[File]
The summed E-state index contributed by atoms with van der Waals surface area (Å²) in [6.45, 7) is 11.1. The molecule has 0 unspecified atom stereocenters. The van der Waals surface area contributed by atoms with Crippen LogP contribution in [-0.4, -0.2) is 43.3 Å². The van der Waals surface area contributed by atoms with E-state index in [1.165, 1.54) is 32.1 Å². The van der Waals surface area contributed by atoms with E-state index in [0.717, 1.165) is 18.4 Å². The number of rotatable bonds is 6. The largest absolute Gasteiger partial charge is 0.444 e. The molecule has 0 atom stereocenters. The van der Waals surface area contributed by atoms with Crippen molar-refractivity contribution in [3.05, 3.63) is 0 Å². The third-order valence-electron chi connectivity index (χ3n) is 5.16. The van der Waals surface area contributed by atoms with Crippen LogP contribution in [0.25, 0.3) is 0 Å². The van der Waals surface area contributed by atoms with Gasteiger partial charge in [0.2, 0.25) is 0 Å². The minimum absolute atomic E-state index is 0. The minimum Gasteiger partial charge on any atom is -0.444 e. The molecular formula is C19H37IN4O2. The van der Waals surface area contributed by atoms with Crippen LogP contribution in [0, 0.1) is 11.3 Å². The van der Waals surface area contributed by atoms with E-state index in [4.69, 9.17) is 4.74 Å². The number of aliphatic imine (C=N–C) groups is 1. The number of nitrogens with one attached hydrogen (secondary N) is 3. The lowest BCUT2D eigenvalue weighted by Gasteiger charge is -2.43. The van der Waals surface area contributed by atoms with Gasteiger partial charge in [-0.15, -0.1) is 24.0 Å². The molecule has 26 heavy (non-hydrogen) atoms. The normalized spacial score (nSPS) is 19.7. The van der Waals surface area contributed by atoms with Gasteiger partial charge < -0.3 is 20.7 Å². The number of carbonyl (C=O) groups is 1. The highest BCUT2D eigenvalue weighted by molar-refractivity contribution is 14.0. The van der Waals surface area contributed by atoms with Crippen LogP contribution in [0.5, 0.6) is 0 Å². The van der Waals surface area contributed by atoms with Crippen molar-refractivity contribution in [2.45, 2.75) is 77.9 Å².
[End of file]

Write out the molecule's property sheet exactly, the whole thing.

The summed E-state index contributed by atoms with van der Waals surface area (Å²) in [6.45, 7) is 11.1. The molecule has 0 unspecified atom stereocenters. The van der Waals surface area contributed by atoms with Crippen LogP contribution in [-0.4, -0.2) is 43.3 Å². The van der Waals surface area contributed by atoms with E-state index in [1.165, 1.54) is 32.1 Å². The van der Waals surface area contributed by atoms with E-state index in [0.717, 1.165) is 18.4 Å². The number of rotatable bonds is 6. The largest absolute Gasteiger partial charge is 0.444 e. The molecule has 0 atom stereocenters. The van der Waals surface area contributed by atoms with Crippen molar-refractivity contribution in [3.05, 3.63) is 0 Å². The third-order valence-electron chi connectivity index (χ3n) is 5.16. The van der Waals surface area contributed by atoms with Crippen LogP contribution in [0.25, 0.3) is 0 Å². The van der Waals surface area contributed by atoms with Gasteiger partial charge in [0.2, 0.25) is 0 Å². The minimum absolute atomic E-state index is 0. The minimum Gasteiger partial charge on any atom is -0.444 e. The molecular formula is C19H37IN4O2. The van der Waals surface area contributed by atoms with Crippen LogP contribution in [0, 0.1) is 11.3 Å². The van der Waals surface area contributed by atoms with E-state index in [4.69, 9.17) is 4.74 Å². The number of aliphatic imine (C=N–C) groups is 1. The number of nitrogens with one attached hydrogen (secondary N) is 3. The lowest BCUT2D eigenvalue weighted by Gasteiger charge is -2.43. The van der Waals surface area contributed by atoms with Gasteiger partial charge in [-0.15, -0.1) is 24.0 Å². The molecule has 26 heavy (non-hydrogen) atoms. The normalized spacial score (nSPS) is 19.7. The van der Waals surface area contributed by atoms with Gasteiger partial charge < -0.3 is 20.7 Å². The number of carbonyl (C=O) groups is 1. The highest BCUT2D eigenvalue weighted by molar-refractivity contribution is 14.0. The van der Waals surface area contributed by atoms with Crippen LogP contribution in [0.5, 0.6) is 0 Å². The van der Waals surface area contributed by atoms with Crippen molar-refractivity contribution in [2.45, 2.75) is 77.9 Å².